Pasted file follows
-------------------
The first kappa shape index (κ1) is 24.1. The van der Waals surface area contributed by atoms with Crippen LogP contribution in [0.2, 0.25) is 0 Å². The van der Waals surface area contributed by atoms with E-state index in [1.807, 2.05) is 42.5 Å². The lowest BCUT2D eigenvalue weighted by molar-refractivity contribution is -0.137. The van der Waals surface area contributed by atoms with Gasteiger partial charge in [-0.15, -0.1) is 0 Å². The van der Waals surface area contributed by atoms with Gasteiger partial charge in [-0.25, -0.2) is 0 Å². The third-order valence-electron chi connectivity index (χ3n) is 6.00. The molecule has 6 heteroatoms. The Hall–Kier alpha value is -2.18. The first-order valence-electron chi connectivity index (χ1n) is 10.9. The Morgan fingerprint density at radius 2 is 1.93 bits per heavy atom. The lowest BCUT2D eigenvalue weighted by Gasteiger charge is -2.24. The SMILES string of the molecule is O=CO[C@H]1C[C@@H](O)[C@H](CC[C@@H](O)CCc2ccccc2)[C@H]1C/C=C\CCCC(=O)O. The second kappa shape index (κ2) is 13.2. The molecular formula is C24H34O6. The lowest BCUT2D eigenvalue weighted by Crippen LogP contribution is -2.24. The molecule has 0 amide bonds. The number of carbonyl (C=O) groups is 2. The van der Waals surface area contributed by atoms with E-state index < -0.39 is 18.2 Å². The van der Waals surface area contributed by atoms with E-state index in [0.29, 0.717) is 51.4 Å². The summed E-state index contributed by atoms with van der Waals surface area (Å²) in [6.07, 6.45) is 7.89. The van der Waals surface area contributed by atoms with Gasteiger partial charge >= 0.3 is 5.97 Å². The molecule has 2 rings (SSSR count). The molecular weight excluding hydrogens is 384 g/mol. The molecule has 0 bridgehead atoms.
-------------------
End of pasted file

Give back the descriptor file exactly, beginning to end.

The first kappa shape index (κ1) is 24.1. The van der Waals surface area contributed by atoms with Crippen LogP contribution in [0.2, 0.25) is 0 Å². The van der Waals surface area contributed by atoms with E-state index in [1.807, 2.05) is 42.5 Å². The lowest BCUT2D eigenvalue weighted by molar-refractivity contribution is -0.137. The van der Waals surface area contributed by atoms with Gasteiger partial charge in [-0.15, -0.1) is 0 Å². The van der Waals surface area contributed by atoms with Gasteiger partial charge in [-0.25, -0.2) is 0 Å². The third-order valence-electron chi connectivity index (χ3n) is 6.00. The molecule has 6 heteroatoms. The Hall–Kier alpha value is -2.18. The first-order valence-electron chi connectivity index (χ1n) is 10.9. The Morgan fingerprint density at radius 2 is 1.93 bits per heavy atom. The lowest BCUT2D eigenvalue weighted by Gasteiger charge is -2.24. The SMILES string of the molecule is O=CO[C@H]1C[C@@H](O)[C@H](CC[C@@H](O)CCc2ccccc2)[C@H]1C/C=C\CCCC(=O)O. The second kappa shape index (κ2) is 13.2. The molecular formula is C24H34O6. The lowest BCUT2D eigenvalue weighted by Crippen LogP contribution is -2.24. The molecule has 0 amide bonds. The number of carbonyl (C=O) groups is 2. The van der Waals surface area contributed by atoms with E-state index < -0.39 is 18.2 Å². The van der Waals surface area contributed by atoms with E-state index in [0.29, 0.717) is 51.4 Å². The summed E-state index contributed by atoms with van der Waals surface area (Å²) in [6.07, 6.45) is 7.89. The van der Waals surface area contributed by atoms with Gasteiger partial charge >= 0.3 is 5.97 Å². The molecule has 2 rings (SSSR count). The molecular weight excluding hydrogens is 384 g/mol. The molecule has 0 bridgehead atoms.